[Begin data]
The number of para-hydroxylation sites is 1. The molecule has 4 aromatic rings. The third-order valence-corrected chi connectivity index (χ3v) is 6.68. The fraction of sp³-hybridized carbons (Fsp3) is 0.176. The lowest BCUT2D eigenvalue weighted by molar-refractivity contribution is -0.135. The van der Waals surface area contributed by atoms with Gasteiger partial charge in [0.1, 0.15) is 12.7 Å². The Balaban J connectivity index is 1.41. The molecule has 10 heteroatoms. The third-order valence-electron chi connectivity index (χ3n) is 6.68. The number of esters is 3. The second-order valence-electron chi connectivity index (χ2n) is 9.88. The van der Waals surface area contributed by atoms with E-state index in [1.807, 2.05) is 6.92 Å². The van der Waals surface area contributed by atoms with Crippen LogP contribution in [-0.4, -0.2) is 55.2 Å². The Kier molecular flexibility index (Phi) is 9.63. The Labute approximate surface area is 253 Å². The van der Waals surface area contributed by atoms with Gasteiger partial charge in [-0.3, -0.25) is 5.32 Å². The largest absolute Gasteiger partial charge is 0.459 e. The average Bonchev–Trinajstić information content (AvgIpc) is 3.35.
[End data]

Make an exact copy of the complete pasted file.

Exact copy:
The number of para-hydroxylation sites is 1. The molecule has 4 aromatic rings. The third-order valence-corrected chi connectivity index (χ3v) is 6.68. The fraction of sp³-hybridized carbons (Fsp3) is 0.176. The lowest BCUT2D eigenvalue weighted by molar-refractivity contribution is -0.135. The van der Waals surface area contributed by atoms with Gasteiger partial charge in [0.1, 0.15) is 12.7 Å². The Balaban J connectivity index is 1.41. The molecule has 10 heteroatoms. The third-order valence-electron chi connectivity index (χ3n) is 6.68. The number of esters is 3. The second-order valence-electron chi connectivity index (χ2n) is 9.88. The van der Waals surface area contributed by atoms with E-state index in [1.807, 2.05) is 6.92 Å². The van der Waals surface area contributed by atoms with Crippen LogP contribution in [-0.4, -0.2) is 55.2 Å². The Kier molecular flexibility index (Phi) is 9.63. The Labute approximate surface area is 253 Å². The van der Waals surface area contributed by atoms with Gasteiger partial charge in [-0.3, -0.25) is 5.32 Å². The largest absolute Gasteiger partial charge is 0.459 e. The average Bonchev–Trinajstić information content (AvgIpc) is 3.35.